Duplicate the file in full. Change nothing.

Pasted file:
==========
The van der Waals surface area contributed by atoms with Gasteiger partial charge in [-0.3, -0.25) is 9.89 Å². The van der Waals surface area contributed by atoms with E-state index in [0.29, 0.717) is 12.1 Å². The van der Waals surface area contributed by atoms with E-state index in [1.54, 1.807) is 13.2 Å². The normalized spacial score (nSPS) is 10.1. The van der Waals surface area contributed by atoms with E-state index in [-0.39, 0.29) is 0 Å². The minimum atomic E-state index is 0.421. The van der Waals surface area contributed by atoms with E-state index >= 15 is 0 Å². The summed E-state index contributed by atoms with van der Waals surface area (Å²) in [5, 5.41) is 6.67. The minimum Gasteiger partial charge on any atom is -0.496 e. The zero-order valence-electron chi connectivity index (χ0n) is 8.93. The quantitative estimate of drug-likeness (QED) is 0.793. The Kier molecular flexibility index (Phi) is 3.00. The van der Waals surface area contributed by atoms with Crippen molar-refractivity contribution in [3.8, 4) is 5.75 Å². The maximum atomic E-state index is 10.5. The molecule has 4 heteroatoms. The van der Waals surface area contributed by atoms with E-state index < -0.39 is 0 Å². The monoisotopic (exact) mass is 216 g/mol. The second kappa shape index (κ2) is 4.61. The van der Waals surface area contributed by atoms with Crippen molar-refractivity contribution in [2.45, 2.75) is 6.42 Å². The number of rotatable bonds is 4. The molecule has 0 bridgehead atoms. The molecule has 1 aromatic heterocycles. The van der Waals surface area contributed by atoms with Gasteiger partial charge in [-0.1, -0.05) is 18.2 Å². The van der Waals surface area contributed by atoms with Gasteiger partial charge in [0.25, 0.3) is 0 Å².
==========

The van der Waals surface area contributed by atoms with Gasteiger partial charge in [-0.3, -0.25) is 9.89 Å². The van der Waals surface area contributed by atoms with E-state index in [0.29, 0.717) is 12.1 Å². The van der Waals surface area contributed by atoms with E-state index in [1.54, 1.807) is 13.2 Å². The normalized spacial score (nSPS) is 10.1. The van der Waals surface area contributed by atoms with E-state index in [-0.39, 0.29) is 0 Å². The minimum atomic E-state index is 0.421. The van der Waals surface area contributed by atoms with E-state index >= 15 is 0 Å². The summed E-state index contributed by atoms with van der Waals surface area (Å²) in [5, 5.41) is 6.67. The minimum Gasteiger partial charge on any atom is -0.496 e. The zero-order valence-electron chi connectivity index (χ0n) is 8.93. The quantitative estimate of drug-likeness (QED) is 0.793. The Kier molecular flexibility index (Phi) is 3.00. The van der Waals surface area contributed by atoms with Crippen molar-refractivity contribution in [3.8, 4) is 5.75 Å². The maximum atomic E-state index is 10.5. The molecule has 4 heteroatoms. The van der Waals surface area contributed by atoms with E-state index < -0.39 is 0 Å². The monoisotopic (exact) mass is 216 g/mol. The second kappa shape index (κ2) is 4.61. The van der Waals surface area contributed by atoms with Crippen molar-refractivity contribution in [2.45, 2.75) is 6.42 Å². The number of rotatable bonds is 4. The molecule has 0 bridgehead atoms. The molecule has 1 aromatic heterocycles. The van der Waals surface area contributed by atoms with Gasteiger partial charge in [-0.1, -0.05) is 18.2 Å². The van der Waals surface area contributed by atoms with Gasteiger partial charge in [0.25, 0.3) is 0 Å².